Earthquake Strikes Italy’s Volcanic Campi Flegrei Region Near Naples

Earthquake Rocks Italy’s Campi Flegrei Region, Near Naples

In a recent event, a 4.0-magnitude earthquake struck Italy’s Campi Flegrei region, located near Naples.

This seismic activity follows warnings from leading volcanologists about the necessity of evacuation plans for the area.

Fortunately, the earthquake, which occurred shortly after 10 pm on Monday night, did not result in any damage or injuries, although it did incite panic among residents.

Epicenter and Geological Context

The earthquake’s epicenter was situated at a depth of nearly two miles between Naples and Pozzuoli, as confirmed by Italy’s National Institute of Geophysics and Volcanology.

The Campi Flegrei region is characterized by a constellation of ancient volcanic craters situated across the bay of Naples, adjacent to Pompeii, where the catastrophic eruption of Mount Vesuvius claimed thousands of lives in 79 AD.

Campi Flegrei, however, is a significantly larger volcano than Vesuvius and has the potential to cause mass casualties, with approximately half a million people residing in its immediate vicinity.

Recent Seismic Activity and Volcanic Concerns

Just days before this earthquake, a 4.2-magnitude quake was recorded in the area, marking the most powerful seismic event in the region in 40 years.

While experts emphasize that there is currently no immediate risk of a volcanic eruption, a prominent volcanologist warned last week about the necessity of preparations for a potential mass evacuation.

Warnings from Giuseppe De Natale

Giuseppe De Natale, the former head of the Vesuvius observatory at the National Institute for Geophysics and Volcanology (INGV), drew attention to the fact that during a similar burst of earthquakes in the 1980s, around 40,000 individuals were temporarily evacuated from the nearby town of Pozzuoli.

Today, Pozzuoli’s population has grown to over 80,000 residents. De Natale highlighted that while the immediate risk is primarily seismic, the possibility of an eruption must also be considered.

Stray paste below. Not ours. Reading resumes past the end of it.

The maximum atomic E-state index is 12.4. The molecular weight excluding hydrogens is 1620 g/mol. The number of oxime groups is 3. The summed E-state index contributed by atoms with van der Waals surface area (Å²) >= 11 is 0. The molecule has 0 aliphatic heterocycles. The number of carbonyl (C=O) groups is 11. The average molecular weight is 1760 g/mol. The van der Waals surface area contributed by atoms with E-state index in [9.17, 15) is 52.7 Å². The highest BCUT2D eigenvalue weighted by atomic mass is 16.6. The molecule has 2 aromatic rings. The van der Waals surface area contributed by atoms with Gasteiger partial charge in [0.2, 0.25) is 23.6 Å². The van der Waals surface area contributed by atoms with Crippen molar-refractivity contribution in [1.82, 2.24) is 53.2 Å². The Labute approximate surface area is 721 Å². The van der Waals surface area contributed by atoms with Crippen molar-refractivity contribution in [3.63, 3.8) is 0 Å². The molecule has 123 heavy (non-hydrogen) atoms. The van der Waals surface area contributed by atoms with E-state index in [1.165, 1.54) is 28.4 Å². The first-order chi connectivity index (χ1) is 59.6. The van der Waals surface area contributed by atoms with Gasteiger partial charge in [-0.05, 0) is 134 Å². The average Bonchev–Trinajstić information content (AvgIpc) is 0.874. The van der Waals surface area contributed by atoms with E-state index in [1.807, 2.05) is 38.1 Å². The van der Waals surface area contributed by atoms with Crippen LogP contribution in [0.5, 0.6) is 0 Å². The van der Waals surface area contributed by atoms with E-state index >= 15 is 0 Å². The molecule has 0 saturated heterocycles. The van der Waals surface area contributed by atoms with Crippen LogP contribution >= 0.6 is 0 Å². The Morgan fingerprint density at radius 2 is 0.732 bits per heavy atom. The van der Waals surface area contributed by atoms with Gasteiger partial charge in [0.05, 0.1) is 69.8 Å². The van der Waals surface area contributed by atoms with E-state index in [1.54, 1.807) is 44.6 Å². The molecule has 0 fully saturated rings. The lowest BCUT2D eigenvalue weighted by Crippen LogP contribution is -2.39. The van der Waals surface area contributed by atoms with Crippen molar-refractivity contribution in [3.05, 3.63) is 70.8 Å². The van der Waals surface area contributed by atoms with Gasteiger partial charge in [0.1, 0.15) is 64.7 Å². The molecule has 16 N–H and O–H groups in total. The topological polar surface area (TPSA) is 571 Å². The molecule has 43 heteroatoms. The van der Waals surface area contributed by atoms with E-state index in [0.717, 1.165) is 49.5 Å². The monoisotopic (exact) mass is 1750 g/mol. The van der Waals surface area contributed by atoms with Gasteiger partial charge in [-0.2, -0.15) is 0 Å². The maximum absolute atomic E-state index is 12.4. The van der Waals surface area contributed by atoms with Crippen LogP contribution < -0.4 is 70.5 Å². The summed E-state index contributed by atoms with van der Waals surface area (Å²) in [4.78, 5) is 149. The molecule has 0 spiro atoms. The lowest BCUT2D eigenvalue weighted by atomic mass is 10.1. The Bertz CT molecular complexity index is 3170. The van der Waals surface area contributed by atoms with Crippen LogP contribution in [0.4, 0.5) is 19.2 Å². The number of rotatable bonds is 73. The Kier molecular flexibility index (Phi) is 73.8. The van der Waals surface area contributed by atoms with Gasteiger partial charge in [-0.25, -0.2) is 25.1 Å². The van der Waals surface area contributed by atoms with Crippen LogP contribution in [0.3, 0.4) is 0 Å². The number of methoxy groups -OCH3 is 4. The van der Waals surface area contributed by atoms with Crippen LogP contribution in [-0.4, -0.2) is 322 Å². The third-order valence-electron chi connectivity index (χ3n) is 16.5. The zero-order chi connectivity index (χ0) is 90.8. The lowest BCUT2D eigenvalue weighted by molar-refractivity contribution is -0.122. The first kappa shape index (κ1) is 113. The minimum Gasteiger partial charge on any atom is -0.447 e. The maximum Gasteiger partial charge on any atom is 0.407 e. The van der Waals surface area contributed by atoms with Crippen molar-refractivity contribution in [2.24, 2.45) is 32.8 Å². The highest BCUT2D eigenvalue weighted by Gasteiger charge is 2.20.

Potential Steam-Blast Eruption

If an eruption were to occur, it would likely be a steam-blast eruption, initially characterized as relatively weak and without the injection of new magma.

De Natale has proposed the need for possible evacuations and has communicated this recommendation to the government, with officials indicating that it is currently under review.

Campi Flegrei’s Geological History

The Campi Flegrei caldera boasts a diameter of approximately 12-15 kilometers (7.5-9.3 miles) and last experienced a significant eruption in 1538.

Notably, one of its most substantial eruptions transpired around 39,000 years ago, potentially contributing to the extinction of Neanderthal man, a theory held by researchers.

Evidence of magma from this ancient eruption has been discovered in Greenland, situated some 4,500 kilometers away.

Recent Seismic Activity and Magma Intrusion

Volcanologists have been monitoring thousands of small tremors in the Campi Flegrei region since 2019, and these tremors have intensified throughout this year.

These seismic events may be linked to the intrusion of magma into the subsurface of the volcano, occurring at a depth of approximately five to six kilometers.

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